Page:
BARTONVILLE, Texas — The crowd inside Marty B’s barbecue place here in Denton County, north of Dallas, began practicing its Ted Cruz chants long before the candidate arrived here Sunday afternoon for an outdoor rally.
It used be that audiences would yell a drawn-out “Crooooooz!” when the junior senator from Texas arrived on the stage. But some Republicans, including members of Cruz’s own team, had started to worry lately that the chants sounded too much like “Boooooo!”, especially on television. And that wasn’t the best soundtrack for Cruz, now engaged in what he has described as the political fight of his life against Democrat Beto O’Rourke in the state’s surprisingly close Senate race.
So Jane Nelson, a bubbly state senator and former teacher, took the stage here and tried something new.
“When I say ‘Ted’, you say ‘Cruz!’” she yelled in a sing-song voice. “Ted!”
“Cruz!” the crowd responded.
“Ted!” she yelled.
“Cruz!” they replied.
When Cruz arrived a few minutes later, there were no “Crooooooz!” chants, just wild cheers from a crowd of 1,000 or so Republican faithful, many of whom showed up in what has become the uniform of Cruz events lately — bright red Make America Great Again hats and Trump 2020 shirts. There were just a handful of Cruz campaign signs, including one held by a man who said he brought it from home because Cruz paraphernalia has been so hard to find at the senator’s events.
“I am here to celebrate prosperity, to celebrate peace through strength, to celebrate hope and to celebrate the great state of Texas,” Cruz began. “I am here today to talk about victories — victories that we are winning together for the people of Texas.”
“Veto Beto!” a woman shouted. Cruz paused and nodded with a smile, as the crowd cheered.
While the mood was jubilant, many voters here expressed anxiety about the election, where polls have shown Cruz and O’Rourke in a dead heat heading into the campaign’s final stretch. While Denton County has voted reliably Republican in recent elections, not unlike other suburban counties in the Dallas-Fort Worth area, O’Rourke has attracted huge crowds, voter registration had surged and turnout in early voting had been more than double what it was in the last midterm elections — the enthusiasm pproaching that of a presidential election. And Republicans, while hopeful, were starting to worry.
Asked if he thought Cruz would pull out a victory, one local GOP official here clasped his hands and took a deep breath before replying. “I think so, but I honestly don’t know,” he said. “The other side is so fired up. All I can do is pray that every single person on our side shows up, if they haven’t already.”
While Cruz firmly reassured his supporters here that “we will win this election,” there have been signs of uncertainty. Last week, Republicans close to the campaign said internal GOP polling showed Cruz leading O’Rourke by “6 or 7 points,” but in recent days, those officials have acknowledged turnout models, while still favorable to Cruz, may not be fully reflective of the potential number of young voters and “non-voters” that O’Rourke has been courting and who are believed to be behind the massive surge in early turnout.
Cruz has always said the race would be close, urging Republican voters not to be “complacent.” “If conservatives show up, we will win,” he has said. But in recent days, he’s shuffled from message to message, seemingly trying to find the right one to appeal to the voters he needs for victory.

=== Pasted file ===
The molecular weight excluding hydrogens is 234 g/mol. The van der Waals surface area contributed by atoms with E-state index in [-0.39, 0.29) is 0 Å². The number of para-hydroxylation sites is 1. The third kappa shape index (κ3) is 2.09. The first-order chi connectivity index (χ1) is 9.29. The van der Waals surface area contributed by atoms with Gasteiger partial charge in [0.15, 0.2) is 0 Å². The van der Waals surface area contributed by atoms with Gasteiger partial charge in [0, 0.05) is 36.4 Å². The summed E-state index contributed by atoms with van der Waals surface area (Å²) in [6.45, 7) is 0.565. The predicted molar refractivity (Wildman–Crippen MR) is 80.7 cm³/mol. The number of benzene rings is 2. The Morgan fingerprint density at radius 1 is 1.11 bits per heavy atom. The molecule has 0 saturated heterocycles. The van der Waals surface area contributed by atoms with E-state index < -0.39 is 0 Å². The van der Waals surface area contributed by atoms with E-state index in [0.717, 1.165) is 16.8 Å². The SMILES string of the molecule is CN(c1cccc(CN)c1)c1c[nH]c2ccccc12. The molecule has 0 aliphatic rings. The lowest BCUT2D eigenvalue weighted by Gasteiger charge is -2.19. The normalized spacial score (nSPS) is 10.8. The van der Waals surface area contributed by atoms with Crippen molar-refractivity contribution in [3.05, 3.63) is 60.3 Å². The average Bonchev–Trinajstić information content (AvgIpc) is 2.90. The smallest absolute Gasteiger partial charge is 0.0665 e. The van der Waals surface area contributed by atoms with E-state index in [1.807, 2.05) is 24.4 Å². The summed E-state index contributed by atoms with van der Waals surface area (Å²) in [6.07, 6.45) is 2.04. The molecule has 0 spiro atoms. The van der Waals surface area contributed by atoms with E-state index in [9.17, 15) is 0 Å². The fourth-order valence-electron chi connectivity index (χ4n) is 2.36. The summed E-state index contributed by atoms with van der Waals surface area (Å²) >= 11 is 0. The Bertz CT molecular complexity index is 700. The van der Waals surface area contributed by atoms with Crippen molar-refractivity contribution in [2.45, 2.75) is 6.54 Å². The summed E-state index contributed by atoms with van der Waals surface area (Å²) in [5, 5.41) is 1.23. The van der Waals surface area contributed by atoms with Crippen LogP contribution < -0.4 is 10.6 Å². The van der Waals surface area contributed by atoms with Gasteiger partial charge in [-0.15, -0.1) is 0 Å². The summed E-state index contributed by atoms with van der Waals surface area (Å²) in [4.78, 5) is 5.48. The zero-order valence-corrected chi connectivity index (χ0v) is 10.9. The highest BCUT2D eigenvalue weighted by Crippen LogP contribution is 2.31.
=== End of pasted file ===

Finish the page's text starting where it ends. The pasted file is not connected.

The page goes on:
Last week, Cruz campaigned heavily on immigration — linking O’Rourke to the much-publicized caravan of Central American migrants making its way north through Mexico en route to the U.S. southern border. He told voters O’Rourke had encouraged the group to come and joked that migrants knew where to go for help: houses with O’Rourke campaign signs out front.
But on Friday, he hit that message even harder, accusing O’Rourke of using campaign contributions to help fund the caravan, which is still thousands of miles from the U.S. He based his allegations on a video posted by the conservative activist group Project Veritas that suggested staffers of O’Rourke’s campaign had used campaign funds to help migrants.
“I thought it was a joke until video broke this morning of his campaign staffers taking campaign money and apparently using it to give to people coming here illegally,” Cruz said at a campaign event in Fort Worth. In a subsequent message on Twitter, he called on O’Rourke to answer whether the caravan should be allowed to cross into the U.S., and if his “campaign dollars” had helped them.
O’Rourke’s campaign said the money had gone to an El Paso charity, and accused Cruz of “scare tactics.” “Cruz pushes fear and paranoia because he wants to divide and mislead Texans four days before this election,” O’Rourke said Friday.
Over the weekend, Cruz appeared to have retooled his stump speech, dropping his accusations about the caravan. Making his closing pitch for another six years in the Senate, Cruz argued that jobs, freedom and security are on the line in Tuesday’s election — and warned that O’Rourke’s “radical” approach to policymaking is a threat to all three. But while Cruz hammered his Democratic opponent, his message was largely more positive and more focused on casting him as a team player with Trump, and emphasizing the booming economy in Texas and other “incredible victories” that Republicans have delivered in the last six years.
“We have a good thing going,” he declared. “Who in their right mind would want to screw it up?”
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